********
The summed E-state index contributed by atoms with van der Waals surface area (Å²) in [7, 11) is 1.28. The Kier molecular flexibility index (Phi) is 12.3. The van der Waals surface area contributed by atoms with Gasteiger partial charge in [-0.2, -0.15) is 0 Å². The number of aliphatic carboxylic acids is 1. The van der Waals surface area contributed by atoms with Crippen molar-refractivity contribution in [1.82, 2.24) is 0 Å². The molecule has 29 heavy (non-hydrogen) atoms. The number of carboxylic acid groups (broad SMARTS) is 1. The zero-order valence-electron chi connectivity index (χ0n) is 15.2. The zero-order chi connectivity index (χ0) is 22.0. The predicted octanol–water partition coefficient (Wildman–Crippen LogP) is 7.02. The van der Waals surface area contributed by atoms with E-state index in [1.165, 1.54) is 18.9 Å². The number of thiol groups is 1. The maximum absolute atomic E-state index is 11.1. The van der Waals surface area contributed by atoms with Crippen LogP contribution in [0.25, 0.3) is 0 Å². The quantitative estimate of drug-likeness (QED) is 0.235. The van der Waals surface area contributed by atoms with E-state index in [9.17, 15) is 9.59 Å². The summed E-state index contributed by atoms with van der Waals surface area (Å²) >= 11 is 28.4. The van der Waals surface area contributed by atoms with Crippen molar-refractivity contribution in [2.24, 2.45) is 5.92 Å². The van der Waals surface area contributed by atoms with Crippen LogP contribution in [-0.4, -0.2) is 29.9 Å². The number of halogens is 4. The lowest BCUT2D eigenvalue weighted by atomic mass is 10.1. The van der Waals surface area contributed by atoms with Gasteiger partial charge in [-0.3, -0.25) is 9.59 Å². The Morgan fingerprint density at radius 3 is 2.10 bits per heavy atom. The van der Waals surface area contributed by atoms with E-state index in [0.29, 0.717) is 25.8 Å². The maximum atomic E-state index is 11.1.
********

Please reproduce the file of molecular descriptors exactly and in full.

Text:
The summed E-state index contributed by atoms with van der Waals surface area (Å²) in [7, 11) is 1.28. The Kier molecular flexibility index (Phi) is 12.3. The van der Waals surface area contributed by atoms with Gasteiger partial charge in [-0.2, -0.15) is 0 Å². The number of aliphatic carboxylic acids is 1. The van der Waals surface area contributed by atoms with Crippen molar-refractivity contribution in [1.82, 2.24) is 0 Å². The molecule has 29 heavy (non-hydrogen) atoms. The number of carboxylic acid groups (broad SMARTS) is 1. The zero-order valence-electron chi connectivity index (χ0n) is 15.2. The zero-order chi connectivity index (χ0) is 22.0. The predicted octanol–water partition coefficient (Wildman–Crippen LogP) is 7.02. The van der Waals surface area contributed by atoms with E-state index in [1.165, 1.54) is 18.9 Å². The number of thiol groups is 1. The maximum absolute atomic E-state index is 11.1. The van der Waals surface area contributed by atoms with Crippen LogP contribution in [0.25, 0.3) is 0 Å². The quantitative estimate of drug-likeness (QED) is 0.235. The van der Waals surface area contributed by atoms with E-state index in [9.17, 15) is 9.59 Å². The summed E-state index contributed by atoms with van der Waals surface area (Å²) >= 11 is 28.4. The van der Waals surface area contributed by atoms with Crippen molar-refractivity contribution in [2.24, 2.45) is 5.92 Å². The van der Waals surface area contributed by atoms with Crippen LogP contribution in [-0.4, -0.2) is 29.9 Å². The number of halogens is 4. The lowest BCUT2D eigenvalue weighted by atomic mass is 10.1. The van der Waals surface area contributed by atoms with Gasteiger partial charge in [-0.3, -0.25) is 9.59 Å². The Morgan fingerprint density at radius 3 is 2.10 bits per heavy atom. The van der Waals surface area contributed by atoms with E-state index in [0.29, 0.717) is 25.8 Å². The maximum atomic E-state index is 11.1.